Passed a little time in a bookstore, then met the others at the pre-assigned meeting spot on Charing Cross Road. After dinner, we walked back to the hotel by way of Kensington Garden. Spent a little time at the Speakers' Corner, where various impassioned folk were holding forth on a variety of topics: mostly religion (mostly Islam), race, and sex. Kinda fun to watch, especially one group in which the hecklers and the speechifier all seemed to be having a great time making fun of each other, with no evidence of ill-will or antagonism on anyone's part.

In the morning we finished packing, mailed some postcards, and set off for Gatwick. Encountered various hassles at the airport -- was told my carryon was over the weight limit, for instance, and had to do some quick repacking of luggage in the middle of the airport...

Spent much of the flight chatting and reading/editing our screenplay. Also watched a movie on the tiny back-of-seat color-LCD movie screen. After an uneventful flight, and a very long time waiting for luggage at baggage claim, we met Steve at Logan airport. Fran and Ed and Chris hopped on the T, and Steve took Michael and me back to Somerville.

Tuesday called Arthur to talk about screenplay. Went over my comments for almost the entire thing, in an over-long phone call. Spent the evening at Carrie and Ingrid's new place, and stayed there that night.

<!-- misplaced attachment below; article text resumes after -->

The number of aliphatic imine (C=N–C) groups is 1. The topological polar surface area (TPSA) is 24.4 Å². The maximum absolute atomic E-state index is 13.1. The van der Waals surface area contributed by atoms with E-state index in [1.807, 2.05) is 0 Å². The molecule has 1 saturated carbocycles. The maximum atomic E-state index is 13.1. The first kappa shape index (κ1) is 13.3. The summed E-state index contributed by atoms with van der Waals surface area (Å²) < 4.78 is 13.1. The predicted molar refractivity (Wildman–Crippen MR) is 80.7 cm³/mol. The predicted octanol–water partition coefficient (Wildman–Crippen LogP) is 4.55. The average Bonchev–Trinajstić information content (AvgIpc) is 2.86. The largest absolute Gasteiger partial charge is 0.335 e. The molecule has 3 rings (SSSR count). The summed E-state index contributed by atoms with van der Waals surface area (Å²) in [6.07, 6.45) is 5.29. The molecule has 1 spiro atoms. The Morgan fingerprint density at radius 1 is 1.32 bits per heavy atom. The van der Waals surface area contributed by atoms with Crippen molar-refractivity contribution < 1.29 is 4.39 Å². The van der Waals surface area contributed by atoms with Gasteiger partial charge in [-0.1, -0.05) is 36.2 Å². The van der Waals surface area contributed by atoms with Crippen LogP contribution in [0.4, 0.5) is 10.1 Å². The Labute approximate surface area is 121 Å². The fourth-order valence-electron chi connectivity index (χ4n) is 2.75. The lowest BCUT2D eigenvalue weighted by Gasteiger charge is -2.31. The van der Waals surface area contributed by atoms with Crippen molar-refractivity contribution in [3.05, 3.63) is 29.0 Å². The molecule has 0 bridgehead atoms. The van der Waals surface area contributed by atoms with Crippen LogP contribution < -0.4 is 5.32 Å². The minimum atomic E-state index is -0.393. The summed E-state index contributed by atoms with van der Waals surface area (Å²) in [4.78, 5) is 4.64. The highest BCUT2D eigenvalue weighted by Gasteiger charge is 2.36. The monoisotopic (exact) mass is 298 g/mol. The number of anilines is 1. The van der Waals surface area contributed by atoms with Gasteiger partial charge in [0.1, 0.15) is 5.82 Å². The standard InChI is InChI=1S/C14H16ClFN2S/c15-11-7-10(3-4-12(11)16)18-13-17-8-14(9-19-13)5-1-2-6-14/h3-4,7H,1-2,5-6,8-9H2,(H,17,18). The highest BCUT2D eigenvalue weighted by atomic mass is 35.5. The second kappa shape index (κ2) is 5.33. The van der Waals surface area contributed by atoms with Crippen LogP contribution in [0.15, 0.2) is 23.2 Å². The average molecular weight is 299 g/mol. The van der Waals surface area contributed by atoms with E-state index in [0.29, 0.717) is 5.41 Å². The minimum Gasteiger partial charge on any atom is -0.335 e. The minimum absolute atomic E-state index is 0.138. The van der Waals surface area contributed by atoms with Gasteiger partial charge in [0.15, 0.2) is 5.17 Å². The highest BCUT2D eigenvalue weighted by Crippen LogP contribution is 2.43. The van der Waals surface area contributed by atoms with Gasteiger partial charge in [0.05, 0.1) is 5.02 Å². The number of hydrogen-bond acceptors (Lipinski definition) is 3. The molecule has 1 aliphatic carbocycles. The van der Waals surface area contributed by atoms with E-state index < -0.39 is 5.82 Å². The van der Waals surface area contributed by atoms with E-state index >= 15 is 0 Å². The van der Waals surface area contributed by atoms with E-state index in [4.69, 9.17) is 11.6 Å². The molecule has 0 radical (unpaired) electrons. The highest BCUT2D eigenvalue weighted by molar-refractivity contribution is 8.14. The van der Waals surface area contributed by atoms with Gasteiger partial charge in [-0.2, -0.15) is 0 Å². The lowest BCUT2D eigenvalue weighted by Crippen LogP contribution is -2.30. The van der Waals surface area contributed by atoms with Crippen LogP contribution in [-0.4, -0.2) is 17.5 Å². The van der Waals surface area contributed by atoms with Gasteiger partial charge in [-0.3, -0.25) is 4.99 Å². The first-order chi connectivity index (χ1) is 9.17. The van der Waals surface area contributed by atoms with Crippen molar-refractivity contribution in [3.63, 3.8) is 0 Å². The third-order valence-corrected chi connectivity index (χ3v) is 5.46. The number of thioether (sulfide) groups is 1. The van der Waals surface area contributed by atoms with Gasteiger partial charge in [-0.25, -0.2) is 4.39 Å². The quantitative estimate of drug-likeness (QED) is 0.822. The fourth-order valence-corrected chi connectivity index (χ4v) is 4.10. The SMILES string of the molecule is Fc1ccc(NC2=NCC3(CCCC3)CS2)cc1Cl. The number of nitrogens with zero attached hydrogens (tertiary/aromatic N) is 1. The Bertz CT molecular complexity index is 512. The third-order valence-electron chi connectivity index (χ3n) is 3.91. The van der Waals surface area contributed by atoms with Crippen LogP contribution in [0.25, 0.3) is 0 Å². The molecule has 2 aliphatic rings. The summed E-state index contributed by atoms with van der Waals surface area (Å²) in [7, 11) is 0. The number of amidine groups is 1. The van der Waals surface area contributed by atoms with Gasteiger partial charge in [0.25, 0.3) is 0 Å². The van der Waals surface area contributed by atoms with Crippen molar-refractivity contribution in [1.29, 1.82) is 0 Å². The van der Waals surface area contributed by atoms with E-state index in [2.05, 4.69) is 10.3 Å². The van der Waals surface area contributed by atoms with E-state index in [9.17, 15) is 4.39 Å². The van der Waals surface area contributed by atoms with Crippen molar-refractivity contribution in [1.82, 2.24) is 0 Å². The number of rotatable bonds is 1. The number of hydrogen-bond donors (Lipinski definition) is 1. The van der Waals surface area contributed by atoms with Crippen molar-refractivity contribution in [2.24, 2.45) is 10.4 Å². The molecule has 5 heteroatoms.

Wednesday got things straightened out with the investment fund that didn't want to let me retrieve my money. They decided to allow me to show them my passport as a valid form of ID.

In the evening, Kir and her friend Crystal suddenly showed up. They and Steve & Bhadrika & kids and I wandered over to Harvard Square to look at roleplaying books and kids' books, and to have dinner at a Mexican pub-type place called Borders (not to be confused with the bookstore/coffeeshop chain). Good food, good service, good company, and very very noisy.

Thursday had lunch with Harlan and Chris F, a tech writer working with Harlan who wanted some advice on tech writing. Shortly after I got back to Somerville, Sarah called and asked if I could give her and her new cat a ride to the vet, in South Boston. I assented, thinking it would be no more than a half-hour drive each way. Little did we know. Two and a half hours later, we got to the vet's office just before they closed. Most of that time was spent on 93 South going no more than 5 or 6 miles in stop-and-go traffic that never exceeded 10 mph. Would normally have been nightmarish, but for some reason I was in fairly good spirits. The return trip took under half an hour... Spent the rest of the evening hanging out with Carrie and her friend Lara; we had a nice Thai dinner and saw a movie.

Friday, I spent the day trying to catch up on email. Got through about a hundred messages from my inbox, leaving only about 800 to go. In the evening, Sarah bought me dinner to thank me for the vet trip.